trade has occurred. As such, this petition demonstrates that the Cactus 
Conure is regularly bred in European aviculture and there are no wild-
caught birds of the species [are] in world trade.''
    The petition includes a two-part interview published in 2016 by 
Parrots Daily News with Czech aviculturist Zdenek Vandelik, who keeps 
and breeds cactus conures and other South American parrots. With regard 
to cactus conure, in the first part of the interview, the breeder 
mentions only that he keeps and breeds a ``colony of Cactus Conure,'' 
and in the second part of the interview he states that he ``still 
keep[s] Cactus Conures in a colony system. But I am going to split the 
group next year because the dominant pair is the only one which breeds. 
Other pairs lay eggs but they do not incubate them or do not feed 
chicks. Therefore I need to make a change.'' Altogether, the 2016 two-
part interview provides only one brief anecdote about cactus conure 
breeding by a single cactus conure breeder. The interview provides no 
information on the origin of the breeding stock or on the source of 
cactus conures in trade to or from the breeder. The petition also 
includes a section on conures from the book ``Psittaculture: A Manual 
for the Care and Breeding of Parrots'' by Tony Silva. The book excerpt 
does note that ``Cactus Conures Eupsittula cactorum are very popular in 
Brazil, where they are regarded as fairly quiet, intelligent and active 
pets.'' This passing reference indicates there is a popular pet trade 
in the species in the range country, Brazil, but the book gives no 
information as to whether the source of the pet trade is wild or 
captive-bred, legal or illegal, or whether adequate enforcement 
controls are in place in Brazil to ensure that wild specimens are not 
entering international trade through this pet trade. The petition also 
includes a printout of a search result for ``cactus conure'' from the 
European website, Parrots 4 Sale, showing links to 13 advertisements 
for small numbers of cactus conures for sale between 2017 and 2019 from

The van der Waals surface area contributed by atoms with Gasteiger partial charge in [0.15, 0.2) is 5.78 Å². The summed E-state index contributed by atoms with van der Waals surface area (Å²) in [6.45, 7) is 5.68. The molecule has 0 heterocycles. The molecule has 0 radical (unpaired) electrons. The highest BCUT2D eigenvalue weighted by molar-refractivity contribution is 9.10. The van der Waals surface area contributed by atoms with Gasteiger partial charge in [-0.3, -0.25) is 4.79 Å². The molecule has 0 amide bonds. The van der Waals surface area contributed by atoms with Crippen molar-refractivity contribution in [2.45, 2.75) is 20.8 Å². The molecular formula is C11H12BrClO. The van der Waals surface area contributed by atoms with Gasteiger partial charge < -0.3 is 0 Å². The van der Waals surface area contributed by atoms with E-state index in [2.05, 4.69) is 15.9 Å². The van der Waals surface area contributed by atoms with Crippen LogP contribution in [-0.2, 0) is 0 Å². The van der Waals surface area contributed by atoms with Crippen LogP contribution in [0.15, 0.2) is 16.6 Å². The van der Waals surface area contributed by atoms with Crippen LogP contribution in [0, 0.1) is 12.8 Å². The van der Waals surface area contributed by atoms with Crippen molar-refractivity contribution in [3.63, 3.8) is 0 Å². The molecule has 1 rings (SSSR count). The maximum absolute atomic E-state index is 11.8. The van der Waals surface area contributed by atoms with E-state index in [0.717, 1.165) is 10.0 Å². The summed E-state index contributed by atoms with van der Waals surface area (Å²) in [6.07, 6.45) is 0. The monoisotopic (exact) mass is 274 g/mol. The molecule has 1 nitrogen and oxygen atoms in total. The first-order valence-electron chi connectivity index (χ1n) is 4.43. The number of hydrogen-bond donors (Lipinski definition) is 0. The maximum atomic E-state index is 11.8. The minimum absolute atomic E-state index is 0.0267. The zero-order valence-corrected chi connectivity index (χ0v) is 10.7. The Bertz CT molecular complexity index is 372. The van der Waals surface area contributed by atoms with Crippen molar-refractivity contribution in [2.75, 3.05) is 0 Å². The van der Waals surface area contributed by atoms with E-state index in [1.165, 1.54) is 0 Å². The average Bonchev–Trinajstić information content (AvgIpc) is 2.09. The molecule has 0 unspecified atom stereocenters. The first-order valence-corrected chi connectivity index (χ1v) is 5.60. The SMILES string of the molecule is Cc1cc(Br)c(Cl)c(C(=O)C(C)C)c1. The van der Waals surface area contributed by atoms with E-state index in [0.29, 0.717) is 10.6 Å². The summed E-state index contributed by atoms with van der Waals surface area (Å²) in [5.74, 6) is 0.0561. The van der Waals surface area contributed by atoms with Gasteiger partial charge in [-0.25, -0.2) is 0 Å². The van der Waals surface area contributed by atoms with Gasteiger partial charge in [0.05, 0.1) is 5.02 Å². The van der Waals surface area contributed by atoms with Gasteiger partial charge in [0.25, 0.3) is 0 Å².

Denmark and the Netherlands. However, the advertisements do not provide 
any indication of the source of the birds for sale (i.e., captive-bred 
or wild). Of the advertisements, twelve are from a single seller in 
Denmark, while the thirteenth is from the Netherlands. It is not 
apparent from the printout whether these advertisements relate to the 
same or different birds, and no information is presented on whether the 
solicited trade took place. Although these sources briefly mention this 
species, they do not discuss or address the issue of whether or not all 
specimens of this species known to be in trade (legal and illegal) are 
captive-bred.
    The output from the CITES Trade Database submitted with the 
petition shows the international trade in the species reported since 
1975, with the most recently reported entry being a 2018 export of 
bred-in-captivity specimens from Brazil to Portugal. The petitioner 
notes that the last international trade in wild cactus conure reported 
in the CITES Trade Database was in 1997. Although the CITES Trade 
Database and its data contained within can be extremely valuable in 
examining international trade in a particular species, there are 
limitations of the database, including some discrepancies in reporting. 
However, the limited data presented show a serious discrepancy in two 
reported instances of trade in 2013 and in 2014 that indicate a 
likelihood of non-compliant trade (illegal trade). In each instance an 
export quantity of only 2 live specimens was reported exported from the 
Netherlands, but an import quantity of 4 live specimens was

[[Page 62505]]

reported imported to Panama. The petition provides no further 
information to explain these discrepancies. Additionally, during the 
time period from 1998 to 2018, 46 actual imports of live cactus conure 
were reported in the CITES Trade Database, while 86 exports of live 
cactus conure were reported in the CITES Trade Database. Over the time 
period, imports reported in the CITES Trade Database averaged only a 
little over 2 live birds per year, while exports reported in the CITES 
Trade Database averaged only a little over 4 live birds per year. While 
it is not possible to determine the exact reason for the discrepancies 
from this output alone, the discrepancy noted may indicate inaccurate 
reporting, incomplete reporting, reporting by exporting countries of 
quantities authorized for export (as opposed to actual quantities 
exported), high bird mortality, or instances of trade that was not 
conducted in accordance with CITES (illegal trade). Regardless of these 
discrepancies, an average of approximately 2-4 live birds in 
international trade annually indicates very few records of any 
specimens in trade, and that the species is relatively rare in